Download Artist's Daughter, The: A Memoir by Alexandra Kuykendall PDF

By Alexandra Kuykendall

While Alexandra Kuykendall turned a mom it used to be the start of a soul-searching trip that took her into her earlier and made her query every little thing she'd experienced--and loads of what she hadn't. the single daughter of a unmarried, world-traveling mom and an absent artist father, Alexandra stocks her certain quest to respond to common questions: Am I adorable? Am I enjoyed? Am I loving?

In brief, relocating episodes, Alexandra transports readers right into a existence that integrated a youth in Europe, a religious conversion marked extra by means of questions than solutions, a courtship in the course of a decision to be with teenagers, marriage and motherhood--and constantly, consistently, the query of id. via her own trip, girls will notice their very own route to figuring out the form in their lives and a deeper experience of God's intimate presence inside of it.

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I’d just never understood that the real meaning behind the holidays had to do with God among us and the history of the world. The question now was, Is it all for real? For the most part, I was on board with it. I was open to hearing that God loved me. That Jesus loved me. Maybe because I had one parent who devoted herself to me and told me how special I was, it made it easier to believe I was lovable. And it wasn’t a stretch to see humanity needed a Savior. I’d seen the world; there was lots of pain.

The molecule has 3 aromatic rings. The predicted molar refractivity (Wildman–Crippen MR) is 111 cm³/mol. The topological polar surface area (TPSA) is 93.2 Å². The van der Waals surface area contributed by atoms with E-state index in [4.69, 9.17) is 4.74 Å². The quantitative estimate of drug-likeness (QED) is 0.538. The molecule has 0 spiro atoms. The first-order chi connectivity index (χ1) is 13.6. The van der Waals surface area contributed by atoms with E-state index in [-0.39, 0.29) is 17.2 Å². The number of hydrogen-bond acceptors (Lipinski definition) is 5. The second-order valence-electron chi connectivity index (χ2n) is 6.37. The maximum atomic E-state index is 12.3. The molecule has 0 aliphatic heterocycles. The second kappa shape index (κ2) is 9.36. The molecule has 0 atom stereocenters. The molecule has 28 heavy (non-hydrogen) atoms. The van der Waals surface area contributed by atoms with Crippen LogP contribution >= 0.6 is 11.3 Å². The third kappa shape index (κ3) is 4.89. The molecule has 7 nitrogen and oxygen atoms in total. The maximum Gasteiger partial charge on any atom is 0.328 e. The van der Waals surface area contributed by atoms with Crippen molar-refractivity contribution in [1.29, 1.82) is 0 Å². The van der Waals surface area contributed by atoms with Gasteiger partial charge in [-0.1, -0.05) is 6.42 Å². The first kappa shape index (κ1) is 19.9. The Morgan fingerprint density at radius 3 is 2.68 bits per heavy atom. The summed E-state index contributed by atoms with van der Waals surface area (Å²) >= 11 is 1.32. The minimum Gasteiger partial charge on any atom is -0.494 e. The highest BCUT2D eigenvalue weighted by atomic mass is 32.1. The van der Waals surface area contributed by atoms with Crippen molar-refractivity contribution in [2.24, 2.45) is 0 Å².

I didn’t want to be impolite, but he seemed to be asking me for something I couldn’t give. When it was time to go, we all stood up, and he put his arm around my shoulder and squeezed from the side. The hug felt uncomfortable, unfamiliar, and forced, not what I thought my father would feel like. I thought there would be a familiarity with this man. I was disappointed there wasn’t. But I couldn’t help being hopeful—a long-held habit. Maybe when the awkwardness passed, when he knew me, I would know what it was to have a father’s love.

I had never really thought of my father in terms of my mother. And I never really would. My relationship with him would remain separate from her. Theirs was a thing of the past that my mother saw no reason to talk about. A week after our first meeting, my mother and I stepped into the cool, stone-tiled lobby of my father’s eight-story apartment building. The lobby was a modern contrast to the musty castles and dark cathedrals I’d spent the last year touring. We were greeted by a rotund doorman sitting on a stool behind the desk.

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